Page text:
But his younger brother said to the woman, 'Why can't you eat the fruit of that tree?" She answered, "The Creator has forbidden it." The Evil One retorted, "If you eat the fruit of the tree, you shall be wise." Then the serpent, made by the Good One, but rendered mean by his younger brother, came to the woman and said, "You should eat the fruit of the tree." Then the woman was induced to eat the fruit, and, in turn, she induced the man to taste it. They both found its taste very good. It had not yet been swallowed by the man when the Creator appeared. "What are you doing?" asked he. There was no answer. As they were ashamed, they ran off and hid themselves. This was the garden of Eden. The Creator said, "You shall have to work hard for your bread; and then you shall die."
From that time, the people began to sin, just as they have done ever since. There was neither death nor sorrow in the early days. Now the people are wicked, and there is nothing but trouble everywhere.
The two brothers were the good mind and the bad mind.
Submitted by Blue Panther Keeper of Stories
Creation Story of the Wyandot
Several brothers and sisters were living together. The only meal they had every day consisted of a single basketful of corn, the daily yield of their corn-patch.
Tired of thus gathering of the corn for every meal, the young woman thought to herself one day, "Now, maybe, the easiest way is to cut the stalks [and gather the ears once for all]." So she cut down the corn stalks and gathered them all. Her brothers, in their grief, spoke to her and said, "You have spoilt everything and ruined our subsistence! You have wasted it all!" They dropped her through a hole into the ocean.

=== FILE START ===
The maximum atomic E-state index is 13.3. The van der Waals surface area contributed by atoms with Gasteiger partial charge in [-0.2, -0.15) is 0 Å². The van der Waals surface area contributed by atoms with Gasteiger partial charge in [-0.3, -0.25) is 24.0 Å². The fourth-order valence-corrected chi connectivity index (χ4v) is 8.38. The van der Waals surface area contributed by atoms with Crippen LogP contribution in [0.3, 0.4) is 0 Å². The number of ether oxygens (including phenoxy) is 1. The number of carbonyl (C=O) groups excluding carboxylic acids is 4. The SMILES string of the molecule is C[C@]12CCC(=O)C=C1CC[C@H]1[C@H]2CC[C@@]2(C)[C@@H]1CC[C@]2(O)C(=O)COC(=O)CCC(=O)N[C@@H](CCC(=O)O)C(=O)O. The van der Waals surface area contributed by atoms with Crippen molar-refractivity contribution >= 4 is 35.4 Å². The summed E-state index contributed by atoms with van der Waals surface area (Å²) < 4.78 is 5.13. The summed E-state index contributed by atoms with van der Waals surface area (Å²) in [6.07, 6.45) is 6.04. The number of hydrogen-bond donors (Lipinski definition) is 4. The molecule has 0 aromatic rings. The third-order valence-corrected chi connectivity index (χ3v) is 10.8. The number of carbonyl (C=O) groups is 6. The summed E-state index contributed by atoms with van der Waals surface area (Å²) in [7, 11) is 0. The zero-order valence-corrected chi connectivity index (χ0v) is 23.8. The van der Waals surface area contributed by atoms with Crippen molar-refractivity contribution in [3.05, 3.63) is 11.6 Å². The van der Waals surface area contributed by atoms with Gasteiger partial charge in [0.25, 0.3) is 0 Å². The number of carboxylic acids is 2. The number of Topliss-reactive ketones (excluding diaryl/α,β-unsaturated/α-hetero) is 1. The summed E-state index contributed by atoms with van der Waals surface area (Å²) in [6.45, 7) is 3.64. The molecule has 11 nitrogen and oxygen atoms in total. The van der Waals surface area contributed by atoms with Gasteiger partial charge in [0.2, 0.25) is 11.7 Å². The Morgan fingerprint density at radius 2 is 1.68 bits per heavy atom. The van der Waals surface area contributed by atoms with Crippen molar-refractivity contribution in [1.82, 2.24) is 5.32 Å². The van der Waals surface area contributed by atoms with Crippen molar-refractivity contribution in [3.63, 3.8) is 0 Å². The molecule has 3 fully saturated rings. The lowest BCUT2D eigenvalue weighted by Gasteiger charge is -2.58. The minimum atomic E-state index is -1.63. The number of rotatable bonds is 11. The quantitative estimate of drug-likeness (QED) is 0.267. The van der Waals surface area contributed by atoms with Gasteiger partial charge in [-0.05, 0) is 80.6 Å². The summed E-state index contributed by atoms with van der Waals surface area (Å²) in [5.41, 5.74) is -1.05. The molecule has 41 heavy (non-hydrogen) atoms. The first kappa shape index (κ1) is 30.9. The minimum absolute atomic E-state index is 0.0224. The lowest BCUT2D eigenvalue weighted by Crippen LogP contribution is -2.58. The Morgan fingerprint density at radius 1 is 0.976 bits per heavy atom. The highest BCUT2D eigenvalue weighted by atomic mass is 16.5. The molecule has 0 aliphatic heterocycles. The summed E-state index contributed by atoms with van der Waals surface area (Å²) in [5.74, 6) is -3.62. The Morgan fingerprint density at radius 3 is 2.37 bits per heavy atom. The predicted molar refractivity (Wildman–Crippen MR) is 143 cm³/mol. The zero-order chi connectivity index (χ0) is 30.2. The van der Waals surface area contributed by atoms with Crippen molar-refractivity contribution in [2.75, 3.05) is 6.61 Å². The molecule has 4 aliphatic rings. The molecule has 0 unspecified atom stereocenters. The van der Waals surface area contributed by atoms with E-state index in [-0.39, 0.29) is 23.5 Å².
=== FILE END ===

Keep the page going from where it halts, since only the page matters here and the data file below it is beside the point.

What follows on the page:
Wild Geese were roaming about on the waters. Their leader exclaimed, "A body is falling from above. Let us all gather close together!" And the woman from above fell gently upon the backs of the Geese, as they were all assembled together. One of them spoke after a while and said, "We are getting tired. Let some one else now take our place." 'The Turtle, emerging from under the waters, said, "It is I, the next!" And the body of the woman fallen from above now rested upon the Turtle's back.
Then the Toad went [down] and came back with a mouthful of dirt. She gave the dirt to the woman fallen from above, saying, "Do this! Sprinkle it about at arm's length where you lie." The Toad meant her to sprinkle the [grains of] earth all around her. So the woman did; and the land grew around her. She rose and began to walk about the new land.
The Toad now gave to the woman grains of corn, beans, pumpkin seeds, and seeds of all the plants that are reaped. That is what the Toad did.
After a while the woman felt very lonely. She thought, "I wish to find a child." It so happened that she found twin boys. Very soon she noticed, as they were growing in size, that the younger of the twins was not good, and that he only cared for the ruin of whatever his elder brother had undertaken. The elder brother made all that is found in the lap of our land.
He created all the living beings and also the
people. The Indian people were created by him, the Good One. His younger brother
then came forward and said, "I too will make some people." And the monkeys he
brought forth, as though they had been real human beings.
Of the twins, the elder is Hamedijun, and the younger one the Underground dweller.
Submitted by Blue Panther Keeper of Stories.